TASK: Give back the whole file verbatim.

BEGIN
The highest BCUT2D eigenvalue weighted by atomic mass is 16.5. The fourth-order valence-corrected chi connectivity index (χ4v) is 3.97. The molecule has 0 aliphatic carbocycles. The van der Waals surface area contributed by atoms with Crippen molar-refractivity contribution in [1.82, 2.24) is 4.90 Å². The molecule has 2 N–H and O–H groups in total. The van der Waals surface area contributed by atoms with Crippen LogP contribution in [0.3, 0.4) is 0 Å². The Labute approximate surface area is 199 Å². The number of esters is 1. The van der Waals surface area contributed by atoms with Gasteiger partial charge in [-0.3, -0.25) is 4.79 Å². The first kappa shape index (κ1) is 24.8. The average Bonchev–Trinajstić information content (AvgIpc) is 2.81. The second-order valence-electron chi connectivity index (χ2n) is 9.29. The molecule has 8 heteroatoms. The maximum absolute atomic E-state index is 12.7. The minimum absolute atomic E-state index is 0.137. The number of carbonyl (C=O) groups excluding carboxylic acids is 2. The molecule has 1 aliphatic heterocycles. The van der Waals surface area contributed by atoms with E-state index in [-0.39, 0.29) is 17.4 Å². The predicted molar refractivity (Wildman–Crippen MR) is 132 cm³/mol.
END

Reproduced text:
The highest BCUT2D eigenvalue weighted by atomic mass is 16.5. The fourth-order valence-corrected chi connectivity index (χ4v) is 3.97. The molecule has 0 aliphatic carbocycles. The van der Waals surface area contributed by atoms with Crippen molar-refractivity contribution in [1.82, 2.24) is 4.90 Å². The molecule has 2 N–H and O–H groups in total. The van der Waals surface area contributed by atoms with Crippen LogP contribution in [0.3, 0.4) is 0 Å². The Labute approximate surface area is 199 Å². The number of esters is 1. The van der Waals surface area contributed by atoms with Gasteiger partial charge in [-0.3, -0.25) is 4.79 Å². The first kappa shape index (κ1) is 24.8. The average Bonchev–Trinajstić information content (AvgIpc) is 2.81. The second-order valence-electron chi connectivity index (χ2n) is 9.29. The molecule has 8 heteroatoms. The maximum absolute atomic E-state index is 12.7. The minimum absolute atomic E-state index is 0.137. The number of carbonyl (C=O) groups excluding carboxylic acids is 2. The molecule has 1 aliphatic heterocycles. The van der Waals surface area contributed by atoms with E-state index in [-0.39, 0.29) is 17.4 Å². The predicted molar refractivity (Wildman–Crippen MR) is 132 cm³/mol.